CHICAGO – If you can remember the 1990s outside of childhood, you are in the glow of middle age, so congratulations. The Brown Paper Box Co. theater ensemble takes us back to those thrilling days of yesteryear with “Spike Heels,” a relationship comedy centering on the co-mingling antics of two couples, with a slight nod toward George Bernard Shaw and the play “Pygmalion” (or its musical counterpart, “My Fair Lady”).
Seann William Scott
CHICAGO – “American Reunion” is not unlike the event from which it takes its title. Some of it rekindles memories of what worked in the past in a nostalgic, even sweet way. Some of it reminds one what they liked about these people in the first place. Some of it is just sad. Ultimately, it’s too inconsistent a movie to recommend in any way even if Seann William Scott and Eugene Levy pull every weapon from their comedy arsenals to try and save it. It’s a stale piece of pie.
CHICAGO – Seann William Scott gives a surprisingly engaging, even sweet performance as the title character in the brutal, raunchy hockey comedy “Goon,” written by “Superbad” scribe Evan Goldberg and comedy actor Jay Baruchel. This “Slap Shot meets Fight Club” is a definite must-see for hockey fans but feels a little too slight for everyone else. Still, there’s a lot to like here, especially for those who want an interesting alternative On Demand (it’s already available there and opening in Chicago theaters today, March 30th, 2012).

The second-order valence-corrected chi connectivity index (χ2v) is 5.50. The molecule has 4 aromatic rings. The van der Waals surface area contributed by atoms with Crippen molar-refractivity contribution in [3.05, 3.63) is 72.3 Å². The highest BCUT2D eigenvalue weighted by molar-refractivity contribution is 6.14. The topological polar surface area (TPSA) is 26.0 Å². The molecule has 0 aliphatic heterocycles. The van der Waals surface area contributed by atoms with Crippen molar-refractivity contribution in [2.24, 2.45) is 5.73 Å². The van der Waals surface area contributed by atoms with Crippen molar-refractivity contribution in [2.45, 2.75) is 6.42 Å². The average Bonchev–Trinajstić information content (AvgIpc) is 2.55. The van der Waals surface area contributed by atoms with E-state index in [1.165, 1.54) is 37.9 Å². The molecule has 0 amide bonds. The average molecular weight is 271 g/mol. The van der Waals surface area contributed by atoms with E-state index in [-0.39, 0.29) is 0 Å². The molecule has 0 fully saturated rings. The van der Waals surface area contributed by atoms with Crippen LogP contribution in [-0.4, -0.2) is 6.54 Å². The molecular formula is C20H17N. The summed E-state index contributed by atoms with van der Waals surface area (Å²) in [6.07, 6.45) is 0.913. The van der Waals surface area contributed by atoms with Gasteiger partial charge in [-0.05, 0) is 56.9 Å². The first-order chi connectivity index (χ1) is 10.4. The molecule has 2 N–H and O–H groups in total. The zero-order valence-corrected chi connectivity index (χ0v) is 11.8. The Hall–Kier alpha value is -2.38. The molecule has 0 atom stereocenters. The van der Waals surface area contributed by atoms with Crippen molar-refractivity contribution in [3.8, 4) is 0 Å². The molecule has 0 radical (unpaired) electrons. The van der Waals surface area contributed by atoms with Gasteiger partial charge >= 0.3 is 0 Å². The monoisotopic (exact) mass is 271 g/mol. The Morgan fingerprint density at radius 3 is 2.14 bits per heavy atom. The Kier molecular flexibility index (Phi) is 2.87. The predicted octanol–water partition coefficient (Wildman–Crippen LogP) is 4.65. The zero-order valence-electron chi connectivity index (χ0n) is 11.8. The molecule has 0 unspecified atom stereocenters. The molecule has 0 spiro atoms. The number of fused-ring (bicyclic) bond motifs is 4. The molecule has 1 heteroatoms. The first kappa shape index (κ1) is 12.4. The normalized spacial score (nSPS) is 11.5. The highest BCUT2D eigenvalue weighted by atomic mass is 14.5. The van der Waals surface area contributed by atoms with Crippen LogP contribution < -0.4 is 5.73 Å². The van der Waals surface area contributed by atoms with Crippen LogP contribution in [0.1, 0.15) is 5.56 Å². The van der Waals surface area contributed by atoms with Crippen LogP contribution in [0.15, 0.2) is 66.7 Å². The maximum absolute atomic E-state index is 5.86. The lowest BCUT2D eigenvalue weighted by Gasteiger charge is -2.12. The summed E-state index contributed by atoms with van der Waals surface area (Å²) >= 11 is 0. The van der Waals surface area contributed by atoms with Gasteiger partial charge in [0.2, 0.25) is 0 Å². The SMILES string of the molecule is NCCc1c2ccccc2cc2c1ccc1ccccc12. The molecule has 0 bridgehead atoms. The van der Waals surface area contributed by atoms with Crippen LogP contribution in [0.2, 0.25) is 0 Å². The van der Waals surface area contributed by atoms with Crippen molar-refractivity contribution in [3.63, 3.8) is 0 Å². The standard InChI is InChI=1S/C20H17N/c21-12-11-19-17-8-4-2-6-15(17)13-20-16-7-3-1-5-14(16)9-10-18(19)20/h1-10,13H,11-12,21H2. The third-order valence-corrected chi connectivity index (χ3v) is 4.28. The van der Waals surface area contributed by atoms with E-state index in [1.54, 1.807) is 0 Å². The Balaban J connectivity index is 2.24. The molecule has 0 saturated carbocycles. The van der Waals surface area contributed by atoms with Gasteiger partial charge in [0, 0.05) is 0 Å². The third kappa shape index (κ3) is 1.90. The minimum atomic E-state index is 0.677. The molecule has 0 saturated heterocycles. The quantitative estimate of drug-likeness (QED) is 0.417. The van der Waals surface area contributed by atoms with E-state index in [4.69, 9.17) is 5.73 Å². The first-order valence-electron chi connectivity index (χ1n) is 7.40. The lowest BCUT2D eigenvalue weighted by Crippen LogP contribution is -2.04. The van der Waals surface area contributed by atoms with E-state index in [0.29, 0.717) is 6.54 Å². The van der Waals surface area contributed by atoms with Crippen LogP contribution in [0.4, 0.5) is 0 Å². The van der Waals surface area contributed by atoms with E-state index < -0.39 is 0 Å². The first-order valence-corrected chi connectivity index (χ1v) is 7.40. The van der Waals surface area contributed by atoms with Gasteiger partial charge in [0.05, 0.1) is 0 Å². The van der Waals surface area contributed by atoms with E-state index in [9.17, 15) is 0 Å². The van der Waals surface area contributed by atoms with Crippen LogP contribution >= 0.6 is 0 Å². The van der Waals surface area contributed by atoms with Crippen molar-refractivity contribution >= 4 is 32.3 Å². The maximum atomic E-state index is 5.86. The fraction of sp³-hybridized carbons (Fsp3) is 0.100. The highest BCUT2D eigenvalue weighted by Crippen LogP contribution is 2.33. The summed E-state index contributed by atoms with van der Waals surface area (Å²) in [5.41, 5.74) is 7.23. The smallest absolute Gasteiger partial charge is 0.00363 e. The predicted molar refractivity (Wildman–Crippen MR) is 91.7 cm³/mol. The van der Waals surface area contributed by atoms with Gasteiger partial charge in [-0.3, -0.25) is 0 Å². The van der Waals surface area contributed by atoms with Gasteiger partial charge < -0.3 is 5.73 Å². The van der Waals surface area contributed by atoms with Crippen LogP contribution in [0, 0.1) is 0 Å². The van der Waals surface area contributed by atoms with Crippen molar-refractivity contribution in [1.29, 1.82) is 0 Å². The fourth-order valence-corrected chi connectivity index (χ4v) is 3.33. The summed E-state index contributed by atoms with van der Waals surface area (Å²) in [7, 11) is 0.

CHICAGO – Unlike the world, “Southland Tales” starts with a bang but ends with a whimper. Richard Kelly’s opus of a film is little more than sensory overload meant to look like a political statement on the state of privacy, the war, news, entertainment and celebrities.
CHICAGO – Just from eyeing the “Mr. Woodcock” movie poster, you could suspect exactly what the movie will be. Just 90 minutes later, your suspicions would be confirmed.